Is there some reason you have to rent with Avis? Like you said before, you already found a rate for around $900/month. So I don't quite understand why you're so discouraged.
Keep shopping, you should be able to find something for much less than $3000.
09-16-2006, 07:10 AM
I would try to book the car through a local travel agent. I'm looking at doing a similar trip early next year and looked on the web and was shocked with the price. I then called a local travel agent here in New Zealand and they have managed to quote me a much lower price and have included all US insurance costs. This is often the killer when renting a car in the states...the insurance can be almost the same as the daily rental fee.
Have fun on your trip!
09-16-2006, 11:07 AM
Hi Judy - the documentary film is based on meeting members of my website who are in different regions of the US. I have more or less planned the route from NY - CT - MA - Niagara Falls! - Ohio - MI - Illionois - then stuck on which exact route for Chicago to Houston (this again dictated by the people I am interviewing...one gal now in St Paul - which is bumming me out) It's her that's taking me off course the way I wanna go (Louisville, Glasgow (!), Nashville, Memphis)....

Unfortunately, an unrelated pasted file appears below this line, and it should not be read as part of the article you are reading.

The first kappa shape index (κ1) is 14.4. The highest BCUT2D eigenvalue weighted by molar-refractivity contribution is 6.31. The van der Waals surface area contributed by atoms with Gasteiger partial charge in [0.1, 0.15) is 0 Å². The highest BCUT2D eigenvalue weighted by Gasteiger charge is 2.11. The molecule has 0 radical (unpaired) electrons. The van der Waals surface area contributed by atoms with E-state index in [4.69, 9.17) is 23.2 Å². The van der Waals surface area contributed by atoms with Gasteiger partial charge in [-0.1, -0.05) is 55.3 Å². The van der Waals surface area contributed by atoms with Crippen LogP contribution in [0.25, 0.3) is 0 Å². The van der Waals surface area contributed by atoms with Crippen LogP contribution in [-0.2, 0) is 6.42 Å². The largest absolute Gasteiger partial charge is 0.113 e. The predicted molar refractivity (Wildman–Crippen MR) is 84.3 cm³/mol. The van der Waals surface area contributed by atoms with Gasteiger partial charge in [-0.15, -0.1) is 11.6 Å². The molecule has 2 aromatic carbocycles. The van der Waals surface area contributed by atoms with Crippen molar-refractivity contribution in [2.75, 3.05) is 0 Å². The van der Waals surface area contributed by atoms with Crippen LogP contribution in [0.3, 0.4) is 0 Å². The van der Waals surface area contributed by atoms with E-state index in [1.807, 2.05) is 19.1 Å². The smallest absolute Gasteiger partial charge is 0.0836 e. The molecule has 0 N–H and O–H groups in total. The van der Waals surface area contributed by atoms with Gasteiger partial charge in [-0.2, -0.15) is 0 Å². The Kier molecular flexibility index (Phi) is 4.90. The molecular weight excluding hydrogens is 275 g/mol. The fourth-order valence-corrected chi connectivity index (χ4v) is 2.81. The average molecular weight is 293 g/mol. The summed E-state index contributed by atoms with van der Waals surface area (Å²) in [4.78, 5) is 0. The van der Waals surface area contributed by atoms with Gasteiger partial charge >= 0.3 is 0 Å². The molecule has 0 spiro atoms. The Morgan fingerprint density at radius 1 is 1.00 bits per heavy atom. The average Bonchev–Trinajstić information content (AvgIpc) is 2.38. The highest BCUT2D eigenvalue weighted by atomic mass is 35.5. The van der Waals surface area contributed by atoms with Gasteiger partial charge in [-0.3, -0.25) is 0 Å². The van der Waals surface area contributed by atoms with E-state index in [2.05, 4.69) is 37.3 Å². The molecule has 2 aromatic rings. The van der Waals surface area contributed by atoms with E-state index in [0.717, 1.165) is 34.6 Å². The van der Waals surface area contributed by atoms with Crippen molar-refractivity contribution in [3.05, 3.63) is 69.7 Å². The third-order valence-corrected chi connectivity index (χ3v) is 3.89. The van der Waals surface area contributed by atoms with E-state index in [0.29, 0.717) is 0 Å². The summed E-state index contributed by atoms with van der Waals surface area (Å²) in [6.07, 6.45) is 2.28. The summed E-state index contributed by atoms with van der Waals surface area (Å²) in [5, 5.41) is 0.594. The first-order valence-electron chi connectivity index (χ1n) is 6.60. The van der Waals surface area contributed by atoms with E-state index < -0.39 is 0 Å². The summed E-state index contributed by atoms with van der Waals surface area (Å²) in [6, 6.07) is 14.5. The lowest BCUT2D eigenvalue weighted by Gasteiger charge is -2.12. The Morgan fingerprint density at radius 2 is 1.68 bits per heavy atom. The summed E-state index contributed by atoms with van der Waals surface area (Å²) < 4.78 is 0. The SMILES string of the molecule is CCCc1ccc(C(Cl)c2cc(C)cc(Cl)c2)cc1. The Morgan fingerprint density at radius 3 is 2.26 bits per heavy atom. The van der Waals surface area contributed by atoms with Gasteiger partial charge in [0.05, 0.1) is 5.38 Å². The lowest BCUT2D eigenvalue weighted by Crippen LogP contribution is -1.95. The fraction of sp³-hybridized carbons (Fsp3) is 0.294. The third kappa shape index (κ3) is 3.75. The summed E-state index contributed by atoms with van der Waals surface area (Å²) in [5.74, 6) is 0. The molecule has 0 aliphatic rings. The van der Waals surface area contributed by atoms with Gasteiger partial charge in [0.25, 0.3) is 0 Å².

There is no point in me going as far as Houston and not seeing my dad in California for Thanksgiving (and early Xmas) - hence the reason it's one way.
Besides on the list of things to do before I die is see the Grand Canyon - so Carpe Diem it is.
I am 90% sure I'll get the car rental (or similar) for free now anyway so I am less "gutted" today. 'Was just exhausted and being a drama queen last night. :) Sorry about that.
I totally didn't find a quote for 900 only. There was other stuff added on to that when you went in. I'd have been happy enough with the 900. It's 39-days I am renting which is a kick.
And Scott - I am totally going to Trailfinders on Monday. I usually shop around and end up buying with them all the time anyway, so yeah you're right. I was planning on doing that. 'Just didn't want to go in today because being a Saturday it would have been super busy. Glasgow's a zoo on Saturdays!
So tomorrow or Monday I'll go and I'll let you know what they quote.
It is that insurance that's a killer - but I'd want everything under the sun - given how long and how far I am going.